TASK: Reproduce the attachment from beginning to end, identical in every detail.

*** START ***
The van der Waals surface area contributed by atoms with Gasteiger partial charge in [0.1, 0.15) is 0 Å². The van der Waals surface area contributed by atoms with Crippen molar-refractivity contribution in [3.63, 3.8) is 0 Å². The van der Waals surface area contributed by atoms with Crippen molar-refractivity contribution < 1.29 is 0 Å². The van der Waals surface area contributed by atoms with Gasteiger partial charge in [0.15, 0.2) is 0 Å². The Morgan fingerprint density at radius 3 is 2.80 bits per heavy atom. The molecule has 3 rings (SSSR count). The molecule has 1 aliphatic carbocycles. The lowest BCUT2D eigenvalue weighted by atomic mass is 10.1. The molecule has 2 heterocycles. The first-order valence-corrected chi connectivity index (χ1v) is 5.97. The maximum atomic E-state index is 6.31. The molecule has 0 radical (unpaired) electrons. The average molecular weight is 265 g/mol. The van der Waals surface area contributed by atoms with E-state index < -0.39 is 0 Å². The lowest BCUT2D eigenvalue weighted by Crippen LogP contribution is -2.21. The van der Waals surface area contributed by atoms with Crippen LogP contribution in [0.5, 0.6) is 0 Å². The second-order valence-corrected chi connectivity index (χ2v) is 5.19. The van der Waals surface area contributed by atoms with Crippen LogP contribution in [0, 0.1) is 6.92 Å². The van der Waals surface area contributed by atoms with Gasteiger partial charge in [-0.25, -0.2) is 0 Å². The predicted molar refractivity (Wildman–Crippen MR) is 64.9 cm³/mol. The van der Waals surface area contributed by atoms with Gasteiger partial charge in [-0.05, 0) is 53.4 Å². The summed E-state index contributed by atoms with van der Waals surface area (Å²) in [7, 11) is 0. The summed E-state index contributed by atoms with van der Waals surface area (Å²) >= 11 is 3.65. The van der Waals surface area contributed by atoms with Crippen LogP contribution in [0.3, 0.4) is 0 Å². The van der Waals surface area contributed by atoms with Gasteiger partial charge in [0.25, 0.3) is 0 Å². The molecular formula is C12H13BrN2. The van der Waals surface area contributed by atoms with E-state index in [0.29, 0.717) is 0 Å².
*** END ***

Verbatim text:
The van der Waals surface area contributed by atoms with Gasteiger partial charge in [0.1, 0.15) is 0 Å². The van der Waals surface area contributed by atoms with Crippen molar-refractivity contribution in [3.63, 3.8) is 0 Å². The van der Waals surface area contributed by atoms with Crippen molar-refractivity contribution < 1.29 is 0 Å². The van der Waals surface area contributed by atoms with Gasteiger partial charge in [0.15, 0.2) is 0 Å². The Morgan fingerprint density at radius 3 is 2.80 bits per heavy atom. The molecule has 3 rings (SSSR count). The molecule has 1 aliphatic carbocycles. The lowest BCUT2D eigenvalue weighted by atomic mass is 10.1. The molecule has 2 heterocycles. The first-order valence-corrected chi connectivity index (χ1v) is 5.97. The maximum atomic E-state index is 6.31. The molecule has 0 radical (unpaired) electrons. The average molecular weight is 265 g/mol. The van der Waals surface area contributed by atoms with E-state index < -0.39 is 0 Å². The lowest BCUT2D eigenvalue weighted by Crippen LogP contribution is -2.21. The van der Waals surface area contributed by atoms with Crippen LogP contribution in [0.5, 0.6) is 0 Å². The second-order valence-corrected chi connectivity index (χ2v) is 5.19. The van der Waals surface area contributed by atoms with Crippen LogP contribution in [0, 0.1) is 6.92 Å². The van der Waals surface area contributed by atoms with Gasteiger partial charge in [-0.25, -0.2) is 0 Å². The predicted molar refractivity (Wildman–Crippen MR) is 64.9 cm³/mol. The van der Waals surface area contributed by atoms with Gasteiger partial charge in [-0.05, 0) is 53.4 Å². The summed E-state index contributed by atoms with van der Waals surface area (Å²) in [7, 11) is 0. The summed E-state index contributed by atoms with van der Waals surface area (Å²) >= 11 is 3.65. The van der Waals surface area contributed by atoms with Crippen LogP contribution in [0.3, 0.4) is 0 Å². The van der Waals surface area contributed by atoms with Gasteiger partial charge in [0.25, 0.3) is 0 Å². The molecular formula is C12H13BrN2. The van der Waals surface area contributed by atoms with E-state index in [0.29, 0.717) is 0 Å².